Reuse, Recycle, Rescue: Blind, Deaf, and Aged Dogs Have Joy to Give.
By: Vicki DeGruy Date: 01/11/2012 Category: | Rescue |
Let's face it - placing rescued pets in adoptive homes is never easy. Once people are persuaded to consider a secondhand dog, their first preferences are animals that are young, beautiful, free of health problems and already well trained. In other words, they want a perfect pet! What then are rescuers to do with the many elderly dogs they encounter or those with health or personality problems? In this column, we'll look at the issues of "special needs" dogs. Although a few volunteers specialize in them, most rescues work with special needs dogs as their resources permit. Large medical expenses and length of time needed for rehabilitation can be daunting especially to groups that live hand to mouth financially.
Blindness is one of the most common disabilities encountered in rescued dogs. Linda Glass, who operates a website for blind dogs (www.blinddogs.com), said that most of the doubts surrounding quality of life for these dogs are created by people's perceptions and are not experienced by the animal. On her site, she wrote that while blind dogs will not have the same life they had before they lost their sight, they still have very good lives, full of fun and happiness. Much of a dog's world is experienced through its keen senses of hearing and smell. Whether sighted or not, they still love going for walks, racing around the yard, riding in cars, playing with toys, and having their bellies rubbed. Blindness doesn't slow them down very much.
Deafness is another common problem and a source of controversy in some circles. In some breeds, for example, deafness is an inherited fault that reputable breeders have been trying to eliminate for decades. Many feel that abandoned deaf dogs should be destroyed rather than placed in new homes. This philosophy clashes with rescuers who feel otherwise and have successfully placed many deaf dogs as good family pets. The Deaf Dog Education Action Fund's website at www.deafdogs.org discusses mistaken beliefs about deaf dogs and offers practical advice for training them.
Tracey Rentcome, Great Dane Rescue of Houston, Inc., successfully placed a deaf Dane into an adoptive home after teaching him hand signals. She said that rescuers should expect to foster a deaf dog longer than hearing dogs for training and socialization. Molly Moldovan of the Alaskan Malamute HELP League has also successfully placed a deaf Malamute and joked that in her breed, it's difficult to tell a hearing dog from a deaf one! Lack of socialization
Probably the most commonly encountered personality problem in rescued dogs is lack of socialization. While many surrendered family pets are surprisingly lacking in the socialization department - the result of being relegated to a chain in the back yard when their puppy cuteness wore off - the most severe cases are adult dogs rescued from puppy mills. These dogs have never seen the world outside of a cramped cage. Susan Feingold with Pet Orphans Rescue in Atlanta reported that most of these dogs have similar problems. "They're scared of all indoor house noises (telephones, envelope opening), scared to go in/out doors, scared to walk on grass, scared to go up/down stairs, scared of people coming close to them, etc." Housebreaking can also be difficult. Susan said the dogs she has worked with have taken an average of six-to-nine months of foster care before they began to "act normal." She says the keys to success in rehabilitation are patience in both the foster and adoptive homes and lots and lots of positive reinforcement.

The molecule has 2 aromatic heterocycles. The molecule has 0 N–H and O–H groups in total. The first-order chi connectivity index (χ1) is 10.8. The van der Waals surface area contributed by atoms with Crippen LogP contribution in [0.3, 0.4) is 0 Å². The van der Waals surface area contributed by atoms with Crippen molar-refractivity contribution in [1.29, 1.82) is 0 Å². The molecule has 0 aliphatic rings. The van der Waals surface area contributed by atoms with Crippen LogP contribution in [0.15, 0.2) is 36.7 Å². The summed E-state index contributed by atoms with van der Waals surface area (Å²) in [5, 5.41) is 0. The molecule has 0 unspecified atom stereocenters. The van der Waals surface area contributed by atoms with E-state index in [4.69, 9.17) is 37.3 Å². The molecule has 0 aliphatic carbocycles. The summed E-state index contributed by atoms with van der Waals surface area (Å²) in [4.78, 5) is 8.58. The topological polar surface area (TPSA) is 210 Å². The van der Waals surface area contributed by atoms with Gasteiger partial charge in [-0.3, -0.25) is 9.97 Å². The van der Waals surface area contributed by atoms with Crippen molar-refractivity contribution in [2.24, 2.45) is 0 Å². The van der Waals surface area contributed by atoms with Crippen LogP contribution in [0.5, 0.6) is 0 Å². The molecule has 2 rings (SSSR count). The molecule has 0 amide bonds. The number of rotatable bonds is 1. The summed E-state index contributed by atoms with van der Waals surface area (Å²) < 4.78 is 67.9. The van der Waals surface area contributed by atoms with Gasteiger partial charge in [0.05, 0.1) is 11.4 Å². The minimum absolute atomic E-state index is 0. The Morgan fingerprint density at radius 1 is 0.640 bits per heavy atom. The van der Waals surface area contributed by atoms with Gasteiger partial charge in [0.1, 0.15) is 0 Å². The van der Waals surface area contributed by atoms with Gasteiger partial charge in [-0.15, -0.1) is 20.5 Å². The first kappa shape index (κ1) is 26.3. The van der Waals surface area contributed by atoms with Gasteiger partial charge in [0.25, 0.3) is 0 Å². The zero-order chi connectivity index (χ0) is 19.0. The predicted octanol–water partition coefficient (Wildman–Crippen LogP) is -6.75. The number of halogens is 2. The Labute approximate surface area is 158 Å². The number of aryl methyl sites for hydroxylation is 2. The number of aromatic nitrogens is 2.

Marian Krueger, Second Chance Boxer Rescue, feels strongly that a rescue service's duty is not just to the young and healthy. She's been known to go out of her way to seek out older dogs and those with medical problems. She reported that these dogs have been easier to place than she first imagined. "Certainly the dogs don't place as quickly as their healthy counterparts," she said, "but that's okay." She credited the web for much of this success; her group has utilized their own website (www.secondchanceboxer.com) and others for advertising and provides full disclosure of the dogs' information up front so adopters know exactly what they're getting before signing up.
Often, the only problem with elderly dogs is their age. Getting adopters to even look at an older dog can be difficult. Janice Ritter, German Shepherd Rescue of New England, Inc., reported that one of the biggest keys to success in placing the older ones is getting adopters to meet the dog. She said that when she shows dogs to approved adopters, she tries to show several and always includes a senior in the mix.
"Many times people won't specifically go to see a senior, but if they meet one that is wonderful, healthy and well-behaved vs. all the wild bouncy youngsters, they will sometimes choose the senior - and the senior is often the appropriate one for them anyway!" she said.
Susan Dunkel of North Carolina happily adopted a nine-year-old Chow Chow even though she initially wanted a younger dog because she realized that she couldn't provide the time and training that a puppy or younger dog would need. Molly Moldovan placed a 13-year- old Malamute in a similar situation.
As with seniors, Janice said the trick in placing dogs with special medical needs is getting people to meet them. She said that her group often presents these dogs to adopters as "just another dog that matches what the applicant wants - with some issues to consider." In some cases, her group has offered to share the cost of the dog's future medical expenses as an incentive to adoption. When asked if she's had any bad experiences with special needs dogs, Marian Krueger quickly exclaimed, "Other than it is really hard to let them go, not a one!"
About The Author
All Authors Of This Article: | Vicki DeGruy |